“More so the mental aspect of it…taking the mental approach. Physically, everything was there for the most part. I have been here for 3 years so the lifting the running has already been played into me. So the mental approach and getting into better conditioning were the main things. During the off season I used to run a lot of sprints to try and keep my speed up, but never my endurance. That plays a factor in the early season. When you get into the 4th quarter, like in the Oregon game, and you have been running the 2 minute drill for an entire quarter, you get a little winded. You have to be able to go 4 quarters. I ran a lot more miles this summer and I got my endurance up.”
On the receivers helping Gutierrez out this year:
“I think we’re a great safety net. He really doesn’t have too much to worry about. He can pretty much make a bad play, but with the guys around him, it can turn into a decent play…and it won’t ever look like he was lost. With me, Steve, Jason, and not to mention the running game, it’s going to help him out tremendously. A lot of guys that are starting for the first time have to worry about a sub-par line and defensive linemen in their face, on top of being young and trying to learn on the fly. We have a good line so he won’t have too much to worry about there.”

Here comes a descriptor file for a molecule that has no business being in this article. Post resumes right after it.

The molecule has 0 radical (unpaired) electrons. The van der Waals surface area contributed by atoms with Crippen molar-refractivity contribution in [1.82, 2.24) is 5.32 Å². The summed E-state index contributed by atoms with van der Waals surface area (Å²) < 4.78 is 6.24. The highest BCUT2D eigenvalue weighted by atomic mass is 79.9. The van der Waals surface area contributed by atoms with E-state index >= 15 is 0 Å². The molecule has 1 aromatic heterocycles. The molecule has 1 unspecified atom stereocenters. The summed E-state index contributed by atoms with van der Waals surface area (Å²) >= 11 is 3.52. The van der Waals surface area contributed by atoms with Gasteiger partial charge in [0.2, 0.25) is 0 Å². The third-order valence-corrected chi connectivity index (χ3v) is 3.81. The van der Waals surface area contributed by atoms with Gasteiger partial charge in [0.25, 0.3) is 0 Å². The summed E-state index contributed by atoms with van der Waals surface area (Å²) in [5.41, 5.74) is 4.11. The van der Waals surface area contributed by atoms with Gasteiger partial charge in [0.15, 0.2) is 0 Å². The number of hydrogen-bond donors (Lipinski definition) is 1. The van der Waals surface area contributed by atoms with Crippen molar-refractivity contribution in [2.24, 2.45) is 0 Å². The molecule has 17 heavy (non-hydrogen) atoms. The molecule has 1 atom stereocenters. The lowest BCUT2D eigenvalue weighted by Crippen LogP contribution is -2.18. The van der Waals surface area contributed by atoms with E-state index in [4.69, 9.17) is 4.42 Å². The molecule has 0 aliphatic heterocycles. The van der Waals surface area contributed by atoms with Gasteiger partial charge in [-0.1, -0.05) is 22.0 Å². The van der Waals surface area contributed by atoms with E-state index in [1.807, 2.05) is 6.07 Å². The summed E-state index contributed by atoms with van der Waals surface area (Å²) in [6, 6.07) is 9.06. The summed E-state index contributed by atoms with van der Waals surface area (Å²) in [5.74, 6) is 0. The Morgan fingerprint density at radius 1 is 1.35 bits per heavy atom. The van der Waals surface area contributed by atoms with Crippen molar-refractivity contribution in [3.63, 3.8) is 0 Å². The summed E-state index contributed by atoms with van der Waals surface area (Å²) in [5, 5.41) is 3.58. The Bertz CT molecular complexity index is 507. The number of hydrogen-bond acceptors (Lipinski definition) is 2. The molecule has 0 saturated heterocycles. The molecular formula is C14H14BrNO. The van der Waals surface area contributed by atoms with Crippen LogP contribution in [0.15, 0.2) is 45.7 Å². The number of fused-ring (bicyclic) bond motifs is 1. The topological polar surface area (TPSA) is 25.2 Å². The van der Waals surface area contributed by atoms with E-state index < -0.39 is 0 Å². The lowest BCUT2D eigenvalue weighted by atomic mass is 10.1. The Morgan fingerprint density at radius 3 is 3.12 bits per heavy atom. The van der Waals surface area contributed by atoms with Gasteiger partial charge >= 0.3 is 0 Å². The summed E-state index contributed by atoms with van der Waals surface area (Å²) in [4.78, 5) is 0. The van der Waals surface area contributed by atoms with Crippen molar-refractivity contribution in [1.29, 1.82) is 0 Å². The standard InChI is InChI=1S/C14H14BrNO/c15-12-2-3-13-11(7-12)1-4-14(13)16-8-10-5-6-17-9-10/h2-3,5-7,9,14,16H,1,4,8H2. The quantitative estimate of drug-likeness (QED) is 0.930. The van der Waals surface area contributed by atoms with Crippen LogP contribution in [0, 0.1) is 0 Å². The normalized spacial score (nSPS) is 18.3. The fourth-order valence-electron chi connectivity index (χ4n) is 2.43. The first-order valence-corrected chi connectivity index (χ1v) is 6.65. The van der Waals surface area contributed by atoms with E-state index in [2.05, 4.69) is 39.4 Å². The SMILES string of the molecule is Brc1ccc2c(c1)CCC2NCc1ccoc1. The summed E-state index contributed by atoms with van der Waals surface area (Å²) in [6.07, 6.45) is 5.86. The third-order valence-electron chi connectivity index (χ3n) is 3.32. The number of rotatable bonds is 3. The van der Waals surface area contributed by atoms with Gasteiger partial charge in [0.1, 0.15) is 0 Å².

Did you see Ecker and Massaquoi come along last year?
“Definitely, especially Ecker. He had just come back from his mission, and he was out of football for a while. For him to come on like he did… he had that huge catch against Ohio. That pretty much sealed the game for us. He’s one of those guys that we can depend on…one of those guys that will get the ball in his hands and will make something happen. And as for Massaquoi, he is more of the athletic type. He’s faster and he played receiver, so he still has that receiver mind-frame where he will catch the ball and score. That is really not the tight end mind set, but it will work for us.”
As a guy that does rack up numbers and can get attention, do you admire a guy like Dudley, that basically doesn’t and just gets in there and blocks all the time?
“I think Kevin Dudley is the most under appreciated guy on our team through the media aspect of it. Kevin Dudley is a phenomenal guy. He lays his neck on the line every play he’s in there. He has laid into some linebackers, and he made some plays on the outside. Kevin Dudley is one of those guys that inside the program, we really appreciate him.”